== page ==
A chronic condition of unknown cause in which repeated episodes of inflammation in the rectum and large intestines cause ulcers and irritation.
Twisting of the intestines upon itself, causing an obstruction.
The lack of adequate saliva due to diminished secretions by the salivary glands; also known as dry mouth.
Accessory organs of the digestive system.
liver, gallbladder and pancreas
Means under the tongue.
This term refers to the natural teeth arranged in the upper and lower jaws.
Means to flow backward (upward from stomach).
Refers to a worm-like shape.
Means curved like the letter "S"...
Holds a doctor of dental surgery (DDS) or doctor of medical dentistry (DMD) degree and specializes in diagnosing and treating diseases and disorders of teeth and tissues of the oral cavity.
A physician who specializes in diagnosing and treating diseases and disorders of the stomach and intestines.
Specializes in the surgery of the face and jaws to correct deformities, treat diseases and repair injuries.
oral or maxillofacial
A dental specialist who prevents or corrects malocclusion of the teeth and related facial structures.
A dental specialist who prevents or treats the disorders of the tissues surrounding the teeth.
An open lesion of the skin or mucous membrane resulting in tissue loss around the edges.
Any disease of the mouth due to fungus.
A type of stomatomycosis that develops when the fungus Candida albicans grows out of control. The symptoms are creamy white lesions on the tongue or inner cheeks. This condition occurs most often in infants, older adults w/ weakened immune systems, or individuals who have been taking antibiotics.
A birth defect resulting in a deep groove of the lip running upward to the nose.
Failure of the palate to close during the early development of the fetus that involves the upper lip, hard palate, and/or soft palate.
Involuntary grinding or clenching of the teeth that usually occurs during sleep.
An infectious disease that destroys the enamel and dentin of the tooth.
A soft deposit consisting of bacteria and bacterial by-products that build up on the teeth.
Term that means without teeth - describes a situation after the normal permanent teeth have been lost.
An unpleasant odor coming from the mouth, aka bad breath. Caused by dental disease or respiratory or gastic disorders.
An deviation from the normal positioning of the upper teeth against the lower teeth.
Inflammation of the tissues that surround and support the teeth.
Hardened dental plaque on the teeth, aka tartar. This is dental plaque that has calcified (hardened) on the teeth.
Inflammation of the gums; the earliest stages of periodontal disease.
An abnormal growth of bacteria in the mouth.
acute necrotizing ulcerative gingivitis
A condition that occurs when the cells in the epithelial tissue of the esophagus are damaged by chronic acid exposure. Some patient's with chronic GERD develop this complication, which increases the risk of esophageal cancer.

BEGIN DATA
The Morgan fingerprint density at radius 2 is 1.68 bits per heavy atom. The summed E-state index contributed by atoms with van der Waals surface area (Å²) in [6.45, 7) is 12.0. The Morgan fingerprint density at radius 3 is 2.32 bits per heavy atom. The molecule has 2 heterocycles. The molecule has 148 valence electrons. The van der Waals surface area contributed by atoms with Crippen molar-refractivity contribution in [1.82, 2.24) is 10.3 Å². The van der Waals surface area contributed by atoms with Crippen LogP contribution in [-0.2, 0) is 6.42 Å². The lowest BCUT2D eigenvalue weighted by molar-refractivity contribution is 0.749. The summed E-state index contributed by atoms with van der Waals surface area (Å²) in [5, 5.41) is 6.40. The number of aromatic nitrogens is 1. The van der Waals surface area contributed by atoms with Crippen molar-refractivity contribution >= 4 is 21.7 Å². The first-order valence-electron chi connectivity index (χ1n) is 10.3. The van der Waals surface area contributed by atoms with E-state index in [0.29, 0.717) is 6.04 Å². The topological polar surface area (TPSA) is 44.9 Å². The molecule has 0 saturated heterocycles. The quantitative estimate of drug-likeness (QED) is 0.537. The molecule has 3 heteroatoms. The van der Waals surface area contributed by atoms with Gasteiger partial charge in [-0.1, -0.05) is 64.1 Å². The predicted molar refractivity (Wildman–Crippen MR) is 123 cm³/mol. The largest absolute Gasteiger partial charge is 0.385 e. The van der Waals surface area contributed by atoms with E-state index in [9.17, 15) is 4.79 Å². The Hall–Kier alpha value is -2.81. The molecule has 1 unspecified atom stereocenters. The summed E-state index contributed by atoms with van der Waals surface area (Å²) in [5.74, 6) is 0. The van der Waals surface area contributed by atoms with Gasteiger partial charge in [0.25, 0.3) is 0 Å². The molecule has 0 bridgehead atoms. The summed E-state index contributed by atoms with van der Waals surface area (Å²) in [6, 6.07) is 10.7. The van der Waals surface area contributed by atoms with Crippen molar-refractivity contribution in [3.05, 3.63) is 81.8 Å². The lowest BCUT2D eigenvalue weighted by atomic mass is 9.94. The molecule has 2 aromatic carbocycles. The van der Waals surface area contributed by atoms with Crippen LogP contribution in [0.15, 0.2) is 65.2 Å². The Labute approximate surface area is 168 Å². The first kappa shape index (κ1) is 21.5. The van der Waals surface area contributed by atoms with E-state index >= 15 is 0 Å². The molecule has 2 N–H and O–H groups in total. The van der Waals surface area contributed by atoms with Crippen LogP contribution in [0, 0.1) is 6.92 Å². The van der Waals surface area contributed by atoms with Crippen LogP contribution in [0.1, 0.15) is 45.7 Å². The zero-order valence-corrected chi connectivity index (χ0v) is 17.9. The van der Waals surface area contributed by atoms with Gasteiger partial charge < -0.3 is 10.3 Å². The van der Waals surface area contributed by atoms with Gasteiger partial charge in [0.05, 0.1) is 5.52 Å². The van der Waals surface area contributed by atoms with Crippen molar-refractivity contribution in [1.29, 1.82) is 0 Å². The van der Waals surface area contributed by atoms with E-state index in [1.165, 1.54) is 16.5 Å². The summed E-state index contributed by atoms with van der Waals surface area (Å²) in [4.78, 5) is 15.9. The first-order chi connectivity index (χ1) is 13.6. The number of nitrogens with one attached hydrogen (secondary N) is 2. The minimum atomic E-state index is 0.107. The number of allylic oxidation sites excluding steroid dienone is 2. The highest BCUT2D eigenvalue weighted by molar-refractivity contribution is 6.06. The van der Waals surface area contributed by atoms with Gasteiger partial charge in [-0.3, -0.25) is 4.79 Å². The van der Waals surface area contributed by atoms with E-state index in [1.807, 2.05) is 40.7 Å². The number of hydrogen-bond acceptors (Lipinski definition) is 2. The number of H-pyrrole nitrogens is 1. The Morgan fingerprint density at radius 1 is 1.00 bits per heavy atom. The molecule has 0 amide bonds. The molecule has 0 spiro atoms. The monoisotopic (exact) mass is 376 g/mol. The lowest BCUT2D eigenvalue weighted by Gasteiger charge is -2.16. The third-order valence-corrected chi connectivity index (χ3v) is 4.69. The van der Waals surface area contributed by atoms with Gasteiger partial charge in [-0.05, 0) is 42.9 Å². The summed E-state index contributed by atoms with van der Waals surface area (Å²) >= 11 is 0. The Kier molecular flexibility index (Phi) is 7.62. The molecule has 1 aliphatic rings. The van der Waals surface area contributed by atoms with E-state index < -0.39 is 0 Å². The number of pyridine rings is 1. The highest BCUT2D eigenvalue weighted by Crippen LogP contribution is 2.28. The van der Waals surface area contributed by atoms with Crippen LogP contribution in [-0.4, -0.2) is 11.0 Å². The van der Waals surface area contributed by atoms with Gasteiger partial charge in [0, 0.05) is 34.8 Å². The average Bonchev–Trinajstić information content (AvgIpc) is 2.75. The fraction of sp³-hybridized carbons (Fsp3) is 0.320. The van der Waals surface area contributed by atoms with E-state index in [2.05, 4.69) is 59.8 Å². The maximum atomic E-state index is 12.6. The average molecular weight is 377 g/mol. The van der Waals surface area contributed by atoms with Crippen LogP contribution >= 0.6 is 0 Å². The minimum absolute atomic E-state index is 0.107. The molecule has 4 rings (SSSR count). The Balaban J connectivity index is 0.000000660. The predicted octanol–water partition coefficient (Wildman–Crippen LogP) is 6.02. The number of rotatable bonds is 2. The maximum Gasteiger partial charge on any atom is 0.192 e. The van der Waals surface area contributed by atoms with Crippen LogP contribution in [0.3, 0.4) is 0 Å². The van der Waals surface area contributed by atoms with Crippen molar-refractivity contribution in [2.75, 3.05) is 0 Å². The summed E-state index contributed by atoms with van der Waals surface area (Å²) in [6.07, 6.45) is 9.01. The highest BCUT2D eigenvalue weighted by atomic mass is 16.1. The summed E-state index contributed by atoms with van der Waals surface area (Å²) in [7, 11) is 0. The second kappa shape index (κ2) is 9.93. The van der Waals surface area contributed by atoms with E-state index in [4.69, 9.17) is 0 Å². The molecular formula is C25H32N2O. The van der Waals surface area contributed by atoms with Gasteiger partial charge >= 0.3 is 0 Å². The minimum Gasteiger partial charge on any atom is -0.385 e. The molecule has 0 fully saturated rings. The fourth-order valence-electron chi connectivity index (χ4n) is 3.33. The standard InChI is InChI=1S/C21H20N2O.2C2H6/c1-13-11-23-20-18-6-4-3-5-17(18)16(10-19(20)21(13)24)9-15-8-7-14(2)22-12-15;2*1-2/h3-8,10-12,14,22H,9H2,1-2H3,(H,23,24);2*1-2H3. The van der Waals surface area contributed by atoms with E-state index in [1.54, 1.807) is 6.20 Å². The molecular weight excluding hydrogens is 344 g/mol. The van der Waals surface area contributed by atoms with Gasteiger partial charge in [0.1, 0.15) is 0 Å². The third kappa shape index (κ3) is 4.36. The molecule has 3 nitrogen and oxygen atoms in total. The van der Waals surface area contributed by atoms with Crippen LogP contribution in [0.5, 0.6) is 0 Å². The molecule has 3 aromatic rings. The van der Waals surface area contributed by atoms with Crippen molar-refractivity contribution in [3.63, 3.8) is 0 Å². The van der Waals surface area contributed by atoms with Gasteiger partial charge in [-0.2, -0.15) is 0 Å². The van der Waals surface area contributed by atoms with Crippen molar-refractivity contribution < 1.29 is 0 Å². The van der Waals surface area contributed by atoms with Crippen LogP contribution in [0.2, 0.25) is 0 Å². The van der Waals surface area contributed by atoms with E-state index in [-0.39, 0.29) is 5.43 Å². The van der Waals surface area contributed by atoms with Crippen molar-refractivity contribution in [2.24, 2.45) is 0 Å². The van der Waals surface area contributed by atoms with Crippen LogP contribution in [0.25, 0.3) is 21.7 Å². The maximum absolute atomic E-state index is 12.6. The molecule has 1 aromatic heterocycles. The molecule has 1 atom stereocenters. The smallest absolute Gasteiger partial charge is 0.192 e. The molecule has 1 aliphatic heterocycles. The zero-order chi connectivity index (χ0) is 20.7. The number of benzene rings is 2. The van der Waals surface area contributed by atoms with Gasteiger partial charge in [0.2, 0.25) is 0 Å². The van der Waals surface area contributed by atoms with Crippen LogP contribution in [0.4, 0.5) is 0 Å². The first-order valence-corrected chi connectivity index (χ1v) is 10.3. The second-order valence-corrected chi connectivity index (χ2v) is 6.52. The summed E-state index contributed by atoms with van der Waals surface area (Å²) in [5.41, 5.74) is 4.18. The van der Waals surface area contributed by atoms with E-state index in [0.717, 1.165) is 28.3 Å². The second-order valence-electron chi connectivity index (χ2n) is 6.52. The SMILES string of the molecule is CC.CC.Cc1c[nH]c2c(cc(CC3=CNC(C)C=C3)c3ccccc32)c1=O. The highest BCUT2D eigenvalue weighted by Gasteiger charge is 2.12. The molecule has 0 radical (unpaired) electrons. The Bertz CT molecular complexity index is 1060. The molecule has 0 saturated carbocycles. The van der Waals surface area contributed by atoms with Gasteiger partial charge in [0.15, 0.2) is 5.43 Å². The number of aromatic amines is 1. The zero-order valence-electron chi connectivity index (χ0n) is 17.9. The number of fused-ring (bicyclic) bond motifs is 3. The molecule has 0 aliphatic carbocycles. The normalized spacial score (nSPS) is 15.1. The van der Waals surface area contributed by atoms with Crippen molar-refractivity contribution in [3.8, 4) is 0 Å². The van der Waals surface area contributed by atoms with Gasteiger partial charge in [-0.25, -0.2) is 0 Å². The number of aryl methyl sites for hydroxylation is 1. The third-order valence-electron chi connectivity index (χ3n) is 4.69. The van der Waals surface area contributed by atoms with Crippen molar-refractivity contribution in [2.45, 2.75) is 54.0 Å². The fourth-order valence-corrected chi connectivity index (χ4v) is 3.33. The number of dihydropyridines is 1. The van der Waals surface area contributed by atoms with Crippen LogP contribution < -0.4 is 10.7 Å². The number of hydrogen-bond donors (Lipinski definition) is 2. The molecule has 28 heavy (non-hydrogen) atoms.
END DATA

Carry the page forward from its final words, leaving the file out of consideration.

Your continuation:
The burning sensation caused by the return of acidic stomach contents into the esophagus, aka heartburn.
Inflammation of the stomach lining that is often caused by the bacterium Helicobacter pylori.
Inflammation of the mucous membrane lining in the stomach and intestines.
The excessive secretion of gastric juices or mucus in the stomach.
The loss of appetite for food, especially when caused by disease.
An abnormal craving or appetite for nonfood substances such as dirt that last for at least one month.
A condition in which fluid loss exceeds the fluid intake and disrupts the body's normal electrolyte balance.
A lack of proper food or nutrients in the body, due to a shortage of food, poor eating habits, or the inability of the body to digest, absorb and distribute these nutrients.
A condition in which the small intestines cannot absorb nutrients from the food that passes through it.
The reflex ejection of the stomach contents outward through the mouth.
The urge to vomit.
A common form of cancer that often first manifests itself in polyps in the colon.
A small pouch or sac occurring in the lining or wall of a tubular organ.
A condition that occurs when part of the large intestines is partially of completely deprived of blood.
A temporary impairment (stoppage) of bowel action that is considered to be a normal response to abdominal surgery. It is often present for 24-72 hours, depending on which part of the digestive system was treated.
A common condition of unknown cause with symptoms that can include intermittent cramping, abdominal pain, bloating, constipation, and/or diarrhea.
irritable bowel syndrome (IBS)
The general name for diseases that cause inflammation and swelling in the intestines. The two most common types are ulcerative colitis and Crohn's disease.
inflammatory bowel disease
The partial or complete blockage of the small and/or large intestine caused by a physical obstruction. This blockage may result from many causes such as scar tissue or a tumor. ie. intestinal adhesions and strangulating obstruction (blood flow to a segment of the intestines is blocked).
The telescoping of one part of the small intestine into the opening of an immediate adjacent part.
A condition that occurs when a portion of the intestines is constricted inside the hernia and its blood supply is cut off.
A bacterial infection common to older adults in hospitals or long-term care facilities, typically following the use of antibiotics that wipe out the competing bacteria. This disease can cause diarrhea and can lead to inflammation of the colon.